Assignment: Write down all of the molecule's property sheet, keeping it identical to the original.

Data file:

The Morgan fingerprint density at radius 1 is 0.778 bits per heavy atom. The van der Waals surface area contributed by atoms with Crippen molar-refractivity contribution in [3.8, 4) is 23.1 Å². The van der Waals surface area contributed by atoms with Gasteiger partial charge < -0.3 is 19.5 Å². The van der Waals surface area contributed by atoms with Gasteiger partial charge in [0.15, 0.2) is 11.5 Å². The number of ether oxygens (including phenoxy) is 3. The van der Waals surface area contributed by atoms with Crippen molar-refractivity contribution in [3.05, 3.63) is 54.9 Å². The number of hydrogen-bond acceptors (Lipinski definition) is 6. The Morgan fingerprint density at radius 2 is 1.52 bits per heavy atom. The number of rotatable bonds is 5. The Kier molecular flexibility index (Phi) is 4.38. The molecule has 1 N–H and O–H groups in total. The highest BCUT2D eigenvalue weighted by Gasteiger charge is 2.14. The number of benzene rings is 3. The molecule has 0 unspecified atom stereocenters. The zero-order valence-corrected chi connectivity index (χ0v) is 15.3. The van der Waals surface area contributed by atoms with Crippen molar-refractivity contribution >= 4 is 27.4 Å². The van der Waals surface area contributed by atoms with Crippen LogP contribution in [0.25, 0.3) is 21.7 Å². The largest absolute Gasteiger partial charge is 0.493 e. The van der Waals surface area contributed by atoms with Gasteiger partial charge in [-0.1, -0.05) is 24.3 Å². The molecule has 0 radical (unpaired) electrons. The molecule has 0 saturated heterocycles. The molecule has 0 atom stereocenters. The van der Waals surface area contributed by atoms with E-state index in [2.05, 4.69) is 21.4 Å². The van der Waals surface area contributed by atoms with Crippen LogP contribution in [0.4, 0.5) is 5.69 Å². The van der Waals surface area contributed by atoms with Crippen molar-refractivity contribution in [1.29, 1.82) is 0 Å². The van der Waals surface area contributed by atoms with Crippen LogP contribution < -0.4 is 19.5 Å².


The Morgan fingerprint density at radius 1 is 0.778 bits per heavy atom. The van der Waals surface area contributed by atoms with Crippen molar-refractivity contribution in [3.8, 4) is 23.1 Å². The van der Waals surface area contributed by atoms with Gasteiger partial charge < -0.3 is 19.5 Å². The van der Waals surface area contributed by atoms with Gasteiger partial charge in [0.15, 0.2) is 11.5 Å². The number of ether oxygens (including phenoxy) is 3. The van der Waals surface area contributed by atoms with Crippen molar-refractivity contribution in [3.05, 3.63) is 54.9 Å². The number of hydrogen-bond acceptors (Lipinski definition) is 6. The Morgan fingerprint density at radius 2 is 1.52 bits per heavy atom. The number of rotatable bonds is 5. The Kier molecular flexibility index (Phi) is 4.38. The molecule has 1 N–H and O–H groups in total. The highest BCUT2D eigenvalue weighted by Gasteiger charge is 2.14. The number of benzene rings is 3. The molecule has 0 unspecified atom stereocenters. The zero-order valence-corrected chi connectivity index (χ0v) is 15.3. The van der Waals surface area contributed by atoms with Crippen molar-refractivity contribution >= 4 is 27.4 Å². The van der Waals surface area contributed by atoms with Crippen LogP contribution in [0.25, 0.3) is 21.7 Å². The largest absolute Gasteiger partial charge is 0.493 e. The van der Waals surface area contributed by atoms with Gasteiger partial charge in [-0.1, -0.05) is 24.3 Å². The molecule has 0 radical (unpaired) electrons. The molecule has 0 saturated heterocycles. The molecule has 0 atom stereocenters. The van der Waals surface area contributed by atoms with E-state index in [2.05, 4.69) is 21.4 Å². The van der Waals surface area contributed by atoms with Crippen LogP contribution in [0.4, 0.5) is 5.69 Å². The van der Waals surface area contributed by atoms with Crippen molar-refractivity contribution in [1.29, 1.82) is 0 Å². The van der Waals surface area contributed by atoms with Crippen LogP contribution < -0.4 is 19.5 Å².